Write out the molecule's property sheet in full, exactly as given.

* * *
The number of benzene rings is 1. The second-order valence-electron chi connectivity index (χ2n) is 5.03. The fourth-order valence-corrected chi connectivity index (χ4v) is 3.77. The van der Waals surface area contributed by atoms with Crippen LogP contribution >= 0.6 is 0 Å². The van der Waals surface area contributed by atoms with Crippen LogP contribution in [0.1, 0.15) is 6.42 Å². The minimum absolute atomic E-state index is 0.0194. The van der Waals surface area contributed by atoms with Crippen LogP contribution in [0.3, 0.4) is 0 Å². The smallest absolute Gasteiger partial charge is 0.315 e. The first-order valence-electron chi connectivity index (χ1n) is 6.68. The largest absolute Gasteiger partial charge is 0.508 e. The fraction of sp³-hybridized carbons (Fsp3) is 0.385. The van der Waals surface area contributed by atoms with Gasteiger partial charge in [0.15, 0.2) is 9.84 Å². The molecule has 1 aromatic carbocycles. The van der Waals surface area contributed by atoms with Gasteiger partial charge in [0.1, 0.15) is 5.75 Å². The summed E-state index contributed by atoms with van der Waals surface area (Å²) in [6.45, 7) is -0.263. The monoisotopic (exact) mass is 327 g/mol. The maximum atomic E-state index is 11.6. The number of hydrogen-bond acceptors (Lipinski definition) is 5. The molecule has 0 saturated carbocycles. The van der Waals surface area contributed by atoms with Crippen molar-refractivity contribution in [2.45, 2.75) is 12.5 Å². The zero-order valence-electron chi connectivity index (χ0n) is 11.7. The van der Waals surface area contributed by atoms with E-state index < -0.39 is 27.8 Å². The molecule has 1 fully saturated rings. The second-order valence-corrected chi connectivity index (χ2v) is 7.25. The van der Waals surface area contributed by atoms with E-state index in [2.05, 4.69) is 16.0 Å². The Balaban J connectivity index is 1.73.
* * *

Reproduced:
The number of benzene rings is 1. The second-order valence-electron chi connectivity index (χ2n) is 5.03. The fourth-order valence-corrected chi connectivity index (χ4v) is 3.77. The van der Waals surface area contributed by atoms with Crippen LogP contribution >= 0.6 is 0 Å². The van der Waals surface area contributed by atoms with Crippen LogP contribution in [0.1, 0.15) is 6.42 Å². The minimum absolute atomic E-state index is 0.0194. The van der Waals surface area contributed by atoms with Crippen LogP contribution in [0.3, 0.4) is 0 Å². The smallest absolute Gasteiger partial charge is 0.315 e. The first-order valence-electron chi connectivity index (χ1n) is 6.68. The largest absolute Gasteiger partial charge is 0.508 e. The fraction of sp³-hybridized carbons (Fsp3) is 0.385. The van der Waals surface area contributed by atoms with Gasteiger partial charge in [0.15, 0.2) is 9.84 Å². The molecule has 1 aromatic carbocycles. The van der Waals surface area contributed by atoms with Gasteiger partial charge in [0.1, 0.15) is 5.75 Å². The summed E-state index contributed by atoms with van der Waals surface area (Å²) in [6.45, 7) is -0.263. The monoisotopic (exact) mass is 327 g/mol. The maximum atomic E-state index is 11.6. The number of hydrogen-bond acceptors (Lipinski definition) is 5. The molecule has 0 saturated carbocycles. The van der Waals surface area contributed by atoms with Crippen molar-refractivity contribution in [2.45, 2.75) is 12.5 Å². The zero-order valence-electron chi connectivity index (χ0n) is 11.7. The van der Waals surface area contributed by atoms with E-state index < -0.39 is 27.8 Å². The molecule has 1 fully saturated rings. The second-order valence-corrected chi connectivity index (χ2v) is 7.25. The van der Waals surface area contributed by atoms with E-state index in [2.05, 4.69) is 16.0 Å². The Balaban J connectivity index is 1.73.